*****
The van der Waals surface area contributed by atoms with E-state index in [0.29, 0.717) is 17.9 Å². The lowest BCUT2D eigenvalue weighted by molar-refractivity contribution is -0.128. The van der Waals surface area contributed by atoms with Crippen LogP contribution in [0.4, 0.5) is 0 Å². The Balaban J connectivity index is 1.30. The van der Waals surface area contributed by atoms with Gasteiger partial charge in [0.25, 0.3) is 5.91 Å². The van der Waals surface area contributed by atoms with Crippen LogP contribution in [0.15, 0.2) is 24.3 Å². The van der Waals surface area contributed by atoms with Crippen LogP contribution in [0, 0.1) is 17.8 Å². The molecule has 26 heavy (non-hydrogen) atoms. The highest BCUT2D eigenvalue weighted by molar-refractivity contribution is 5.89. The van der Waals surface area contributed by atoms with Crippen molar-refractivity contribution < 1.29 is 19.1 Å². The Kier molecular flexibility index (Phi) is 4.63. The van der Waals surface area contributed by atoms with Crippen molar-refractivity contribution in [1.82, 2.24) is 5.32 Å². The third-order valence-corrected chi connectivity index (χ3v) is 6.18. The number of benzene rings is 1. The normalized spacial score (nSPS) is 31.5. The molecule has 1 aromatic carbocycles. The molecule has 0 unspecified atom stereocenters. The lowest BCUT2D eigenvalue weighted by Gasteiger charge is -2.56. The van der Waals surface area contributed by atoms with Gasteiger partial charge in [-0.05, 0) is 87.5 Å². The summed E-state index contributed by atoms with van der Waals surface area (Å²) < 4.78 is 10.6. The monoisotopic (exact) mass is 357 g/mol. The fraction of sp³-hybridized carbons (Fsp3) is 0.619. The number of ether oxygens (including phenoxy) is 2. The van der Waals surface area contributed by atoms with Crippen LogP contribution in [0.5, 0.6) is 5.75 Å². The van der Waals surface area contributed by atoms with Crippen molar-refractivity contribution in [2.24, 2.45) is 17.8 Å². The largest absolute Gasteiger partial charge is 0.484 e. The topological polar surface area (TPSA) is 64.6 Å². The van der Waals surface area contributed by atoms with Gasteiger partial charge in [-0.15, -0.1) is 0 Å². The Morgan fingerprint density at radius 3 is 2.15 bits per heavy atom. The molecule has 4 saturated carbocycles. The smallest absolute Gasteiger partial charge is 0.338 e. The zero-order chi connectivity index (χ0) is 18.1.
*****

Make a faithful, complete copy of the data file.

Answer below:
The van der Waals surface area contributed by atoms with E-state index in [0.29, 0.717) is 17.9 Å². The lowest BCUT2D eigenvalue weighted by molar-refractivity contribution is -0.128. The van der Waals surface area contributed by atoms with Crippen LogP contribution in [0.4, 0.5) is 0 Å². The Balaban J connectivity index is 1.30. The van der Waals surface area contributed by atoms with Gasteiger partial charge in [0.25, 0.3) is 5.91 Å². The van der Waals surface area contributed by atoms with Crippen LogP contribution in [0.15, 0.2) is 24.3 Å². The van der Waals surface area contributed by atoms with Crippen LogP contribution in [0, 0.1) is 17.8 Å². The molecule has 26 heavy (non-hydrogen) atoms. The highest BCUT2D eigenvalue weighted by molar-refractivity contribution is 5.89. The van der Waals surface area contributed by atoms with Crippen molar-refractivity contribution < 1.29 is 19.1 Å². The Kier molecular flexibility index (Phi) is 4.63. The van der Waals surface area contributed by atoms with Crippen molar-refractivity contribution in [1.82, 2.24) is 5.32 Å². The third-order valence-corrected chi connectivity index (χ3v) is 6.18. The number of benzene rings is 1. The normalized spacial score (nSPS) is 31.5. The molecule has 1 aromatic carbocycles. The molecule has 0 unspecified atom stereocenters. The lowest BCUT2D eigenvalue weighted by Gasteiger charge is -2.56. The van der Waals surface area contributed by atoms with Gasteiger partial charge in [-0.05, 0) is 87.5 Å². The summed E-state index contributed by atoms with van der Waals surface area (Å²) < 4.78 is 10.6. The monoisotopic (exact) mass is 357 g/mol. The fraction of sp³-hybridized carbons (Fsp3) is 0.619. The number of ether oxygens (including phenoxy) is 2. The van der Waals surface area contributed by atoms with Crippen LogP contribution in [0.5, 0.6) is 5.75 Å². The van der Waals surface area contributed by atoms with Crippen molar-refractivity contribution in [2.24, 2.45) is 17.8 Å². The largest absolute Gasteiger partial charge is 0.484 e. The topological polar surface area (TPSA) is 64.6 Å². The van der Waals surface area contributed by atoms with Gasteiger partial charge in [-0.15, -0.1) is 0 Å². The Morgan fingerprint density at radius 3 is 2.15 bits per heavy atom. The molecule has 4 saturated carbocycles. The smallest absolute Gasteiger partial charge is 0.338 e. The zero-order chi connectivity index (χ0) is 18.1.